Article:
Reps. Amodei, Hardy urge approval of race through monument
Two Republican congressmen are urging the Obama administration to expedite approval of an off-road race through Nevada’s newest national monument — a 643-mile competition that is opposed by environmentalists and still hasn’t received the necessary federal permit two weeks before it’s supposed to begin.
The 20th annual “Best in the Desert Vegas to Reno Race” is scheduled to start Aug. 19 in Alamo, about 150 miles northeast of Las Vegas. It finishes the next day near Dayton, just east of Carson City.
This year’s proposed route has drawn opposition from conservationists because it includes 37 miles of existing dirt road through the Basin and Range National Monument that President Barack Obama designated last summer across 1,100 square miles of southern Nevada.
The dispute is the latest in a series between environmentalists, recreationists, ranchers and other commercial users of federal lands across the West.
Nevada Reps. Mark Amodei and Cresent Hardy said in a letter this week to Interior Secretary Sally Jewell that there is no regulatory or scientific reason to deny a special recreation permit for the race that sponsors bill as the longest off-highway vehicle race in the United States. They argue in the letter first reported by the Las Vegas Review-Journal that the race could mean up to $40 million in revenue for the rural communities along the route.
Denying the permit despite a favorable environmental assessment “would mean the Bureau of Land Management has abandoned its mandate in favor of appeasing special interests,” the congressmen wrote, adding they “feel strongly that this is just another example of why unilateral national monument declarations are harmful, particularly when sufficient local input is not taken into consideration.”
Stephen Cutter, statewide spokesman for the Bureau of Land Management in Nevada, declined comment. “We’re taking a look at the comments and have yet to make a decision,” said Chris Hanefeld, spokesman for the bureau’s office in Ely.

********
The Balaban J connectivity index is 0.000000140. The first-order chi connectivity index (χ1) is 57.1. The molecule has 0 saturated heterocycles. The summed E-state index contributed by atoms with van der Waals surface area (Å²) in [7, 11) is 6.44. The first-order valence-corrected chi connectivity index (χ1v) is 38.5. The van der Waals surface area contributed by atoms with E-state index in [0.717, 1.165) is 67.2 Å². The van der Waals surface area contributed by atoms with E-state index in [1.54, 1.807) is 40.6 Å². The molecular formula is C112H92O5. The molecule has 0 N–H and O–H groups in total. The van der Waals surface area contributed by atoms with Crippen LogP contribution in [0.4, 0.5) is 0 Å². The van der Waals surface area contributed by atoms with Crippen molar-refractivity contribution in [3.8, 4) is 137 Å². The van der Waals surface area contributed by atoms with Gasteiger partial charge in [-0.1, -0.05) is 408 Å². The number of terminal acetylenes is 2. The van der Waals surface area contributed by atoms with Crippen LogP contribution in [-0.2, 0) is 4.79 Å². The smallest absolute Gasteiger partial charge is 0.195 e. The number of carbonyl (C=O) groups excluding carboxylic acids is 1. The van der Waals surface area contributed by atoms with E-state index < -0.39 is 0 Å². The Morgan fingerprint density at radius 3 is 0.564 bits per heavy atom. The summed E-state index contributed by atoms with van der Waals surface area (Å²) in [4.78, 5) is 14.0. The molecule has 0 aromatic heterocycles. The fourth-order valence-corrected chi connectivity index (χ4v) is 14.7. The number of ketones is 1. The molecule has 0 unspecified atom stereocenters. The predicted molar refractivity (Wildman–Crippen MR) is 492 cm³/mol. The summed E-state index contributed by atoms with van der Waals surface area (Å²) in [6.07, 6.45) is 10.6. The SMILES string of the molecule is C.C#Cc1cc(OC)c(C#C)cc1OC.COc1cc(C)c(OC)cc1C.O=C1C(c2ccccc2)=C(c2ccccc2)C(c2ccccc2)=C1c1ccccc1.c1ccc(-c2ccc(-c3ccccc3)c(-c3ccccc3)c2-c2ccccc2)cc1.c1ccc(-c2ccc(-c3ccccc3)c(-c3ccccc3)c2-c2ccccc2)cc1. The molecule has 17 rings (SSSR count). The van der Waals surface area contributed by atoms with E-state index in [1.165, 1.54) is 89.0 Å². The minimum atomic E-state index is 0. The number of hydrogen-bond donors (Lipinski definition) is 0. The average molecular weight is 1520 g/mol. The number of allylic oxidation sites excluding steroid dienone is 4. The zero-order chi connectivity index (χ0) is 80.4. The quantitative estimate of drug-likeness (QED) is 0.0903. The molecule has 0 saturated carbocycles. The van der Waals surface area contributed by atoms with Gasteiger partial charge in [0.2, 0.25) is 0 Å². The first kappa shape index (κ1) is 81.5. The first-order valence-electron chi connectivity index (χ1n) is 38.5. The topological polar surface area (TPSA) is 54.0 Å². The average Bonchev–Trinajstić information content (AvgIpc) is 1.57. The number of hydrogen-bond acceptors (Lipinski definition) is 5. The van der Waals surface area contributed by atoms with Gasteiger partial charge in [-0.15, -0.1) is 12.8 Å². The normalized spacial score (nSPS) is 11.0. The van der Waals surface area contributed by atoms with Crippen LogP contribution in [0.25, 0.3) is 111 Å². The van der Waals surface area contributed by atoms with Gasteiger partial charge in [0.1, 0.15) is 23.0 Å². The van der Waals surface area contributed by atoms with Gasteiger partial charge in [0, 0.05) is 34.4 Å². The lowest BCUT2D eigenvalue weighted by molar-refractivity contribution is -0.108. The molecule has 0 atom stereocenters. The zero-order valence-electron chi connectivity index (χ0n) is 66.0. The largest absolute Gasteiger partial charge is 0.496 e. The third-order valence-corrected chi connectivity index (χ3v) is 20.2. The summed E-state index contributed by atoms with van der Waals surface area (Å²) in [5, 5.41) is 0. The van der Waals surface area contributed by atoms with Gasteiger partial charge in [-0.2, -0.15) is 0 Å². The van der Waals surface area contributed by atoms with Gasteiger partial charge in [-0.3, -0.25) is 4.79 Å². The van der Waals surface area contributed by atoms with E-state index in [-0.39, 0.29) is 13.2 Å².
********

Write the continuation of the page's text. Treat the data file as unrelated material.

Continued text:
The Washington, D.C.-based watchdog group Public Employees for Environmental Responsibility has criticized Bureau of Land Management ‘s environmental review and accused the agency of effectively rubber-stamping the race before a management plan and other guiding documents have even been written for the monument, about 120 miles north of Las Vegas.
If granted, the permit would require organizers to provide for safety and resource protection, sanitation, post-race cleanup and rehabilitation along the route. The event is expected to draw as many as 5,000 spectators and a field of 330 all-terrain vehicles, including trucks, cars, dune buggies and motorcycles.
Race organizers applied for a special recreation permit in May 2015, but the Bureau of Land Management didn’t release the environmental assessment until July 1, and it extended a public comment period through Aug. 3. The National Environmental Policy Act allows the Bureau of Land Management 14 additional days to consider the comments, which means a final decision may not come until two days before the race.
Conservationists said it’s part of a ploy to prevent them from filing any legal challenges.
“The agency’s consideration of public comments is a fraud, merely a required pretense,” Public Employees for Environmental Responsibility’s executive director Jeff Ruch told The Associated Press. “In other words, the fix is in.”